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State v. Culler

Court of Appeals of Georgia, Third Division

June 25, 2019

THE STATE
v.
CULLER.

          DILLARD, C. J., GOBEIL and HODGES, JJ.

          Gobeil, Judge.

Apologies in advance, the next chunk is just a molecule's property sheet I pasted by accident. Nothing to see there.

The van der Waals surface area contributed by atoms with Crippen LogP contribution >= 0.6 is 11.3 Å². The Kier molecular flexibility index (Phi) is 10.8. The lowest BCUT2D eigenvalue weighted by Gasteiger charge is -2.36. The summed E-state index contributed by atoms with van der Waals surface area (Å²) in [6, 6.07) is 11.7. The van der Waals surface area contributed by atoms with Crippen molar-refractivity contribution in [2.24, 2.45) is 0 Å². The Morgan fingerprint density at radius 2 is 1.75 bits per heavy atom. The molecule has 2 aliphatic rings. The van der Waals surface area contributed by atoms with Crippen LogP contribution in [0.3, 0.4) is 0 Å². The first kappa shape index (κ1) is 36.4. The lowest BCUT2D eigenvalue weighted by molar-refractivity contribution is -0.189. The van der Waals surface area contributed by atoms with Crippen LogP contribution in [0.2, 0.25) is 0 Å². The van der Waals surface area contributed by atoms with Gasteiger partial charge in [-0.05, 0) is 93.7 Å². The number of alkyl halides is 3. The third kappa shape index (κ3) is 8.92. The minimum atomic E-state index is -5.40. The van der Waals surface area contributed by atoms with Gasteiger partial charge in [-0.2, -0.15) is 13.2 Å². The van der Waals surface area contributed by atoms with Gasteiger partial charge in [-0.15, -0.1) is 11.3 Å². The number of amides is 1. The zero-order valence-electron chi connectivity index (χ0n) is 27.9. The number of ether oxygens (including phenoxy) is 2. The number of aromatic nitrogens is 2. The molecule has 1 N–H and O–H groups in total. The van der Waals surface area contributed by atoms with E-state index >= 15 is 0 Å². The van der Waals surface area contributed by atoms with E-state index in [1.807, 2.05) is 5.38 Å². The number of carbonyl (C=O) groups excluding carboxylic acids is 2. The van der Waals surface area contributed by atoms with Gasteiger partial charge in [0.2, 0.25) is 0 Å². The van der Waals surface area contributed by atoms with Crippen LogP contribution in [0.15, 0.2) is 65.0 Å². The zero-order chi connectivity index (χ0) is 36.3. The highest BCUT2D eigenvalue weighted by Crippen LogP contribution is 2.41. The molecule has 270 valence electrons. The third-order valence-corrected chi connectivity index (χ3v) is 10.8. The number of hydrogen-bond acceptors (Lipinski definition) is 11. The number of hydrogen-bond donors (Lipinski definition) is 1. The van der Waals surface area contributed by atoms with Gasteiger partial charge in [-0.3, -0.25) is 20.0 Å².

In this DUI case, the State appeals from an order of the Bibb County State Court finding that a law enforcement officer lacked probable cause to arrest Antonio Mikeal-Austin Culler and granting Culler's motion to suppress the evidence resulting from that arrest. The State contends that the trial court erred when, in assessing probable cause, it: (1) failed to consider the totality of the circumstances; and (2) gave no weight to the results of a field sobriety test administered to Culler. For reasons explained more fully below, we vacate the trial court's ruling and remand for further proceedings consistent with this opinion.